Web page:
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I work on a project with many "BusinessException" that embedded errorCode.

In every unit test for exception, I have to test these error code repeating this kind of pattern :


    @Test
    public void zipFileReaderCtorShouldThrowAnExceptionWithInexistingArchive() {
        try {
            zfr = new ZipFileReader("unexpected/path/to/file");
            fail("'BusinessZipException' not throwed");
        } catch (BusinessZipException e) {
            assertThat("Unexpected error code", e.getErrorCode(), is(ErrorCode.FILE_NOT_FOUND));
        } catch (Exception e) {
            fail("Unexpected Exception: '" + e + "', expected: 'BusinessZipException'");
        }
    }

(use of junit annotation is impossible due to error code testing)

I was boring to do this, particularly because I had to copy/paste exception name in fail()'s error message.

So, I wrote a Util class. I use an abstract class to handle exception assert testing.


public abstract class TestExceptionUtil {
    public  void runAndExpectException(Class expectedException, String expectedErrorCode) {
        String failUnexpectedExceptionMessage = "Unexpected exception. Expected is: '%s', but got: '%s'";
        try {
            codeToExecute();
            fail("'" + expectedException.getName() + "' not throwed");
        } catch (BusinessException e) {
            if (e.getClass().equals(expectedException)) {
                assertThat("Exception error code not expected", e.getErrorCode(), is(expectedErrorCode));
            } else {
                fail(String.format(failUnexpectedExceptionMessage, expectedException.getName(), e));
            }
        } catch (Exception e) {
            fail(String.format(failUnexpectedExceptionMessage, expectedException.getName(), e));
        }
    }

    abstract public void codeToExecute();
}

Then, client use it in this way :


    @Test
    public void zipFileReaderCtorShouldThrowAnExceptionWithInexistingArchive() {
        new TestExceptionUtil() {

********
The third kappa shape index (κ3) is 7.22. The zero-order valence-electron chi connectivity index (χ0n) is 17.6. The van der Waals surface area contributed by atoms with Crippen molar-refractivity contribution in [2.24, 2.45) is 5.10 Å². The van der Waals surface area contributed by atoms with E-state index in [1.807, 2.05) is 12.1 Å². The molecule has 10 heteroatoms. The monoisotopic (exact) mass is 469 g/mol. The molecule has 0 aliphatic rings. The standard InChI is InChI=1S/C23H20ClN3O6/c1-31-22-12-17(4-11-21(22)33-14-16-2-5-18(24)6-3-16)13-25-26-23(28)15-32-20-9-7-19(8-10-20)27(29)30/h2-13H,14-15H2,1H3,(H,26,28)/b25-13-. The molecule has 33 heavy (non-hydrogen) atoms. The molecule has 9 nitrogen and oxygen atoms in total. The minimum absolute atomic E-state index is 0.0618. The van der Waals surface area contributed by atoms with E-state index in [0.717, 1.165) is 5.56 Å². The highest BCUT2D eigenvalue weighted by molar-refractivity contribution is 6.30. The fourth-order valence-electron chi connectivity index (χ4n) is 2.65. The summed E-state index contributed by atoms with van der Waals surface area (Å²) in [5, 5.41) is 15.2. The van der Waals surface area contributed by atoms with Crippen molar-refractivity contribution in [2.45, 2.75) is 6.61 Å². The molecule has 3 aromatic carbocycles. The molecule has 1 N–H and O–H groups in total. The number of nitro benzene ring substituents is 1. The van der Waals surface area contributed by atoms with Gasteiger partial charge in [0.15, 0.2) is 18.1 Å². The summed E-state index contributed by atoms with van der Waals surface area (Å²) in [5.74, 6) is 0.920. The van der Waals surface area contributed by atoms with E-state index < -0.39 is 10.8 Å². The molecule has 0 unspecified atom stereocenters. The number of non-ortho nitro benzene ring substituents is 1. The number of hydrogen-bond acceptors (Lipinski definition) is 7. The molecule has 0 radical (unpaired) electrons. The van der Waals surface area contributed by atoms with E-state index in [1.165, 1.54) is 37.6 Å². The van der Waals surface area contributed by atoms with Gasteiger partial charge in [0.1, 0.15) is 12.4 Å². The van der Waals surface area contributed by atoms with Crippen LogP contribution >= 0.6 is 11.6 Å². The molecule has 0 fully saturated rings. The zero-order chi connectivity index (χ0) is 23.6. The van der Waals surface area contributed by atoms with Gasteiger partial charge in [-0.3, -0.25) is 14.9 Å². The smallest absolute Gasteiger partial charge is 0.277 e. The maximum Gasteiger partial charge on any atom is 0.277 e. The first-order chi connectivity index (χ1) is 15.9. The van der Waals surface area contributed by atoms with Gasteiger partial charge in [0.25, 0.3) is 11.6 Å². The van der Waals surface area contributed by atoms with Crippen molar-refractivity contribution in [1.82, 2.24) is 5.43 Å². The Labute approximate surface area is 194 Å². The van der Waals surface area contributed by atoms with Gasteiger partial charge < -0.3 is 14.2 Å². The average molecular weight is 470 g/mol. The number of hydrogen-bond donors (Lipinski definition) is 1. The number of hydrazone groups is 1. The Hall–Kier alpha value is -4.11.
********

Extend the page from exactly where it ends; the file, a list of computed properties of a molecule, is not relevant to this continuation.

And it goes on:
@Override
            public void codeToExecute() {
                zfr = new ZipFileReader("unexpected/path/to/file");
            }
        }.runAndExpectException(BusinessTechnicalException.class, ErrorCode.FILE_NOT_FOUND);
    }

Do you think it's "clean" ? Do you think it can be ameliorated ? Do you think it's too heavy and/or useless ? My primary objective is to uniformize testing exception in our dev team. (and of course factorize code)

Thanks for reading !

share|improve this question

2 Answers 2

up vote 5 down vote accepted

How about the JUnit ExpectedException Rule?

First you declare the Rule at the top of the test class:

@Rule
public final ExpectedException ee = ExpectedException.none();

Then in your test method you can declare that you can expect an Exception:

@Test
public void testStuff() {
    ee.expect(IllegalArgumentException.class);
    ee.expectMessage("My Exception text");
}

I think this is significatly cleaner than your approach.

You can then use hamcrest Matchers to match the Exception message:

@Test
public void testStuff() {
    ee.expect(IllegalArgumentException.class);
    ee.expectMessage(containsString("error"));
    ee.expect(hasProperty("errorCode", is(7)));
}

The hasProperty Matcher will look for a getter for the named property and check that it matches the second argument - which is another Matcher.